One of life’s great paradoxes is that it must be lived forward but can only be understood backward.
Søren Kierkegaard, the Danish existentialist, is credited with that quote. He was 42 when he died. Though he lived in the 19th century, his paradox is as true then as it is today in trying to understand all that has changed in our medical lives since the COVID-19 pandemic — the rise of telemedicine, the substitution of Zoom for meeting colleagues, and the decay of healing’s most critical foundation, the comingling of human souls and the magic that springs from the intimacy of shared space.
When I first met Kimberly, she was the same age as Kierkegaard on the day he died. I saw her name on my schedule next to the words “Establish Care” and then, innocently enough, “tele.” Four letters that claimed so little space but meant so much. I wouldn’t be meeting Kimberly face-to-face. Instead, she would be one more image on my screen, a two-dimensional substitute for the personal office visit I used to love. But the world has changed. And now, an array of projected pixels and compressed sounds are what’s left, the complexity of the human condition filtered into 0s and 1s.
Don’t get me wrong. I love telemedicine, sort of. Through the translation, an efficiency has emerged. There’s a safety in the separation. My notes get finished quicker. There’s less mire and murk from which to extract oneself from the roots of entanglement that patients bring.
But so, too, do I sense something lost.
And then a knock on the door, “Your 10:30 is waiting.”
I was still with my 10:00, the face of a young man with a sore shoulder on my screen. I clicked mute. “I thought my 10:30 was a tele.”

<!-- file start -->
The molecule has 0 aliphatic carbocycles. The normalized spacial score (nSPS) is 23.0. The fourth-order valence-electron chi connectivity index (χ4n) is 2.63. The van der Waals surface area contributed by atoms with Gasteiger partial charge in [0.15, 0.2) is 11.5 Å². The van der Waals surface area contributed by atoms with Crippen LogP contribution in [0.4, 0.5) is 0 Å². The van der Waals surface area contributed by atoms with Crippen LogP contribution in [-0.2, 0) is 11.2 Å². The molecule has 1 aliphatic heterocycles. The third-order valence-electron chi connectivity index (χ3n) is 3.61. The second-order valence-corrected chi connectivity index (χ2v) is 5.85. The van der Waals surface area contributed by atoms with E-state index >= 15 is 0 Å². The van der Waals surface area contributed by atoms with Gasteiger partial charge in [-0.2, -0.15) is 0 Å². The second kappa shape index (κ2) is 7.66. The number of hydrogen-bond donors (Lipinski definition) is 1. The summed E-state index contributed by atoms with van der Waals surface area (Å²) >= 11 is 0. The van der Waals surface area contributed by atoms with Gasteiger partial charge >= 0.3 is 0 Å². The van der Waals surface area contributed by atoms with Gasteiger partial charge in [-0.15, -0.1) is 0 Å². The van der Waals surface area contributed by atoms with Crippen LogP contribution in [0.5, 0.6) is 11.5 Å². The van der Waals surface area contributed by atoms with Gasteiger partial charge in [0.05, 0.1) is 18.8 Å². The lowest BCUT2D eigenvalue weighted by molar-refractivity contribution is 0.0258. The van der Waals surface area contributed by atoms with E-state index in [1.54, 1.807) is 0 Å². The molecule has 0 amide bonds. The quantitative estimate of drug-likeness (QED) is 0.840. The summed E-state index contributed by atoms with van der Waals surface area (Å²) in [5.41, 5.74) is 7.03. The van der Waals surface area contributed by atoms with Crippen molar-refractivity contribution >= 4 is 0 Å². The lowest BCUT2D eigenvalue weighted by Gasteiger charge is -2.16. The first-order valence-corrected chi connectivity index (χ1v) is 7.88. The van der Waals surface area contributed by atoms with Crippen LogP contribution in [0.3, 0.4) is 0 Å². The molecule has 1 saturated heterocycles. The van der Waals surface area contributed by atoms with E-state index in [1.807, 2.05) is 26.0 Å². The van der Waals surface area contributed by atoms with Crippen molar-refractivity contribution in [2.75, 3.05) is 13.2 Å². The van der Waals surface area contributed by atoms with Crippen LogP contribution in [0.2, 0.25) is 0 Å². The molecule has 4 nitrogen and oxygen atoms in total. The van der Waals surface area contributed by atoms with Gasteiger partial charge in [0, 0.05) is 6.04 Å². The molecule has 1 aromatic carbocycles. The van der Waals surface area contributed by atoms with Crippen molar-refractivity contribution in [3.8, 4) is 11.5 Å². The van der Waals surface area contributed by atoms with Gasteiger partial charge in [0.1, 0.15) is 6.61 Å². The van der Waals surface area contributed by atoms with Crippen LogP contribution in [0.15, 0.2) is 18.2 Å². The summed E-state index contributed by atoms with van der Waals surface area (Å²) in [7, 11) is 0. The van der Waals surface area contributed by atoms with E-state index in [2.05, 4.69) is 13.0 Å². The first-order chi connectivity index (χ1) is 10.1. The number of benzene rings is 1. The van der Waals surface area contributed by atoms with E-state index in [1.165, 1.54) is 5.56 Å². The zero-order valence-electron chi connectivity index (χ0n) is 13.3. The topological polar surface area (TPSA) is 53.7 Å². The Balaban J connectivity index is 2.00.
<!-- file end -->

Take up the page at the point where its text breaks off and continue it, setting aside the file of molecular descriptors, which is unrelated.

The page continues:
“She came to the clinic instead.”
And so it was. Our destinies’ course altered. The human complexity unfiltered once again.
Mire and murk may be too strong. But perhaps some of you know of which I speak. Medicine is not a clear reflection of the science on which it’s based. It’s sloppy. It’s human. The emotions swirl in shades of greys, data that map between the 0s and 1s.
“We’re almost finished,” I told the nurse, unclicking mute and telling the face with the shoulder an exam was in order and P.T. would likely help. And then he was gone with the click of a mouse. Like I said, it’s easier with the separation. The myriad greys filtered to finite by the translation of data from analog to less real.
Stepping out, I grabbed the thin chart that was Kimberly’s. As such, my construct of her was a blank slate. I knocked on the door and walked in, my mind quickly coloring in the shades between the lines that defined her. Her meek gaze, her reserved hope, and a desperation beneath it all, for her to show me all the ways she hurt, for her to make me understand. Suffering was her gestalt. In the way of victims. And in too many ways to keep track.
I’ve met Kimberly before. Too many times. She has different faces and different names, but after so long, a physician can recognize the patterns. The list of complaints are just the phenotypes.
I notated every complaint. And as I shared her pain and considered her diagnoses and treatments, the space between us narrowed. The roots of all her suffering wrapped around my feet, my arms, my heart. There’s a murk that seeps in from all around, when the pegs don’t fit the holes, when the patients don’t read our textbooks. Oh, what I wouldn’t do for a bladder infection, a red and swollen ear drum, a right lower quadrant that hurt when I poked.